The Sun Herald online reports the Fifth Circuit has denied Paul Minor’s request for release pending appeal.
The court denied his motion, saying, “Minor has failed to establish by clear and convincing evidence that he is not likely to pose a danger to the safety of the community if released.”
Minor was imprisoned before his 2007 conviction because he violated the terms of pre-trial release when he drank alcohol to excess. U.S. District Judge Henry T. Wingate, who presided over the trial, found Minor a potential danger to the community.
Minor, ordered to complete an alcohol treatment program, said he has been sober since April 2006.
The Sun Herald’s story provides the familiar background in the brief story posted now with promises of more to follow. I’m going to find and post the full decision. I’ll be back shortly .
I’ll keep looking but I’ve begun to believe it may be a docket note that I’m looking for and not a document. As I read around the blogosphere looking for more information, I noted comments that showed a shocking ignorance about the disease of alcoholism.
If the decision to deny his request for release during appeal considered his conduct without considering his illness, as appears to be the case, I suspect we’ll hear a lot more about this decision.
I’ll continue to search and update as more information becomes available.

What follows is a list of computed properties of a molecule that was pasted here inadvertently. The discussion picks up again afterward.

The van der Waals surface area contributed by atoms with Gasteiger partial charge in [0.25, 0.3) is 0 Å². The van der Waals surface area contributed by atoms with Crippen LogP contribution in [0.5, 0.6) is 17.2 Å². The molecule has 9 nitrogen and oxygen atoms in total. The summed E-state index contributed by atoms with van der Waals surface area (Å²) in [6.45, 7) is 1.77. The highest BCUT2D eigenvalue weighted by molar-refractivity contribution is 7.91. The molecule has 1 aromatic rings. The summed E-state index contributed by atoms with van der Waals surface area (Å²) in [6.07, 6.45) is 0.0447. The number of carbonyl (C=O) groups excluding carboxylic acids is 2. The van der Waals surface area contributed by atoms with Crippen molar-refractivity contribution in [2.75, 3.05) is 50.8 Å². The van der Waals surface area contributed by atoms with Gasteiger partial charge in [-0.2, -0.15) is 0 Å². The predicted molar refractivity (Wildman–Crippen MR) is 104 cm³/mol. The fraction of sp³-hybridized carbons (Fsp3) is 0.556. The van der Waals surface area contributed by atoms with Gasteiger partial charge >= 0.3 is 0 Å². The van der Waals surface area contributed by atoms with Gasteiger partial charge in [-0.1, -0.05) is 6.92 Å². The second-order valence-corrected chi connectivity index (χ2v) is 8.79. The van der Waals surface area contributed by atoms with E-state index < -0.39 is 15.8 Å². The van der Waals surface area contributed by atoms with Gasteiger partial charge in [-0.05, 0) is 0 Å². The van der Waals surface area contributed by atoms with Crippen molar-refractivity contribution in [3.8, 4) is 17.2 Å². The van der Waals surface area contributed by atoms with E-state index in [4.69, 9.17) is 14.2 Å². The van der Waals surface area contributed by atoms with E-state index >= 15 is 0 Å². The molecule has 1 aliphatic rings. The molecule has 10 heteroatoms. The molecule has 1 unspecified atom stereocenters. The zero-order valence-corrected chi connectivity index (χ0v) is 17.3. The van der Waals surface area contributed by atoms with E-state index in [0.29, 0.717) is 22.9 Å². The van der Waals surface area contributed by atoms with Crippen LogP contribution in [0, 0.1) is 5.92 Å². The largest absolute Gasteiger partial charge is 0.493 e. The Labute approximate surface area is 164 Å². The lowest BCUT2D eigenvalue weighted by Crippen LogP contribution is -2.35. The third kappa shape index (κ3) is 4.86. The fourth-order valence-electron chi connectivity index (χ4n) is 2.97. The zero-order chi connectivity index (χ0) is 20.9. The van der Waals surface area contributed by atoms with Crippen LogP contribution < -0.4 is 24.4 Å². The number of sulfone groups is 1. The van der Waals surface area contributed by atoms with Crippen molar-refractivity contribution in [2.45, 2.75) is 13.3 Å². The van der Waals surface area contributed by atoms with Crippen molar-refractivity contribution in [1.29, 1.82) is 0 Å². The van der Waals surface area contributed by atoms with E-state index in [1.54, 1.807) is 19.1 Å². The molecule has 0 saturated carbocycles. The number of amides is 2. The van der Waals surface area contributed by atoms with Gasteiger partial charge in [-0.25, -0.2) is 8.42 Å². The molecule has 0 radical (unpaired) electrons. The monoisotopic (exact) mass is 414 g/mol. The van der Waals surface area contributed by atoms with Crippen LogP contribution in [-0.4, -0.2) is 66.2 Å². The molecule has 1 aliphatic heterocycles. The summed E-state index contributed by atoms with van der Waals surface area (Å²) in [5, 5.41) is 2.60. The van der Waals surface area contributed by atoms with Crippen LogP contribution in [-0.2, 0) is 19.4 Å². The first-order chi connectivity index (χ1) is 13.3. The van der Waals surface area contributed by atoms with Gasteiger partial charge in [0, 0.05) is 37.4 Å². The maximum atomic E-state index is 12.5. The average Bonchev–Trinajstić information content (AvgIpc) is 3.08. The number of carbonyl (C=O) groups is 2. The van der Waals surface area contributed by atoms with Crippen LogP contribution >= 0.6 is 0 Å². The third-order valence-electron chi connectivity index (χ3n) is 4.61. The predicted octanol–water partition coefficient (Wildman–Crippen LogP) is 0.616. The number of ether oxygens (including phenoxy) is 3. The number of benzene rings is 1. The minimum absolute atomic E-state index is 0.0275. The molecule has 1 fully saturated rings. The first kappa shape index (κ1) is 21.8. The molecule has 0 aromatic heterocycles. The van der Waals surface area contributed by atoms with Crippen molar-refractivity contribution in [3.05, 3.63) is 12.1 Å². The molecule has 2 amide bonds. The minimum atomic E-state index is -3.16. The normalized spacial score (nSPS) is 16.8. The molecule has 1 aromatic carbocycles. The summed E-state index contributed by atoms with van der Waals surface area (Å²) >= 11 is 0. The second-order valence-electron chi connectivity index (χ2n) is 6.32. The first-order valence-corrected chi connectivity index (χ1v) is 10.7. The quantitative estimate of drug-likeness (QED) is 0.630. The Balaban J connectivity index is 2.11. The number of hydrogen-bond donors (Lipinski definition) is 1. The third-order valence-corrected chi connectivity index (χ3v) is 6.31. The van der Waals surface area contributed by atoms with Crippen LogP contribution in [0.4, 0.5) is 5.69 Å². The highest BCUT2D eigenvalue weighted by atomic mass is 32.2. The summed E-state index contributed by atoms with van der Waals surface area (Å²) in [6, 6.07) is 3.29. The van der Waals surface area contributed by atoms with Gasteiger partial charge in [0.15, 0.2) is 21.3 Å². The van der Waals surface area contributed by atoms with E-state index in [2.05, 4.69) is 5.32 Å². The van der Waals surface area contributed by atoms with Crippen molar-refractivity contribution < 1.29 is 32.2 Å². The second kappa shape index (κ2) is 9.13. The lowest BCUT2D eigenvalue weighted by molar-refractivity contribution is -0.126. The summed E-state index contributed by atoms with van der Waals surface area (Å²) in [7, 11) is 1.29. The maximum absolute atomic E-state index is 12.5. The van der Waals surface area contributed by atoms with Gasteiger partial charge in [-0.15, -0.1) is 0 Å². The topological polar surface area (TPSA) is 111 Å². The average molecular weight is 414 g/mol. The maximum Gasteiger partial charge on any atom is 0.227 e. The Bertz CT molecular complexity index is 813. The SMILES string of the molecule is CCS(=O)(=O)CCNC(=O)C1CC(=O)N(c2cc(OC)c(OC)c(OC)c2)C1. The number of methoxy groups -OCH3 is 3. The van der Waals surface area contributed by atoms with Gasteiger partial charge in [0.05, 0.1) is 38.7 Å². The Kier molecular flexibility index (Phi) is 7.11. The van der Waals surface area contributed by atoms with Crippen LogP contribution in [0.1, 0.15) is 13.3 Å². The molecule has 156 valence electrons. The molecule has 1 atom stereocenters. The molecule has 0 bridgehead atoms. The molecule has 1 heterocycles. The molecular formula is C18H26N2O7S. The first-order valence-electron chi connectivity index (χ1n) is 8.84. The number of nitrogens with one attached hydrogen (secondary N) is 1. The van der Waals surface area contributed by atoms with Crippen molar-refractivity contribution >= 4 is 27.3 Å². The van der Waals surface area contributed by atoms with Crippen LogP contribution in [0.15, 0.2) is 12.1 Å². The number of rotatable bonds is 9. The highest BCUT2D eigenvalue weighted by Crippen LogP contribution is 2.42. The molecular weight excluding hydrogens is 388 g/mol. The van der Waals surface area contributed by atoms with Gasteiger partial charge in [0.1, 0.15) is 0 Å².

Part 1 of this series detailed how Allstate tried to game the system in Florida to fleece consumers. While Allstate was hammering out their settlement with Commissioner McCarty at FLOIR. State Farm decided to make a run at Commissioner McCarty when they filed for a 47% rate increase last month. Hindsight reveals their timing was terrible as Allstate has since agreed to pay a substantial fine, write new policies and cut rates. The cat is out of the bag now and the State Farm rate hearings were big news last week in Florida. It seems State Farm evidently thinks they can pull the same baloney as Allstate and make it stick where Allstate has failed. The news coverage tells a different the story, however. We start with the coverage in the Palm Beach Post:
State regulators appear poised to reject State Farm Florida’s proposed homeowner rate hike of almost 50 percent, announcing at the close of a hearing Tuesday that the insurer had made a series of miscalculations in determining its premium needs.
State Farm overstated its hurricane risk by not fully taking into account its plan to drop 50,000 coastal policyholders, used unauthorized hurricane catastrophe models in determining its rate need and adjusted the models to reflect losses four times greater than what they would have been, said Ed Domansky, a spokesman for the state Office of Insurance Regulation.
Domansky’s comments reflected the line of questioning from a panel of regulators at the three-hour rating hearing who continually challenged the assertions of State Farm Florida that its financial stability depends on the rate hikes. Continue reading “Some Good Neighborly Greed From the Good Hands People Part 2: State Farm Enters the Florida Fray”
Moo-v-ing straight into the update with a summary of post-plea moos and news and udder-ly ridiculous spin from cyberspace about the beef plant case – starting with what the Clarion Ledger has online.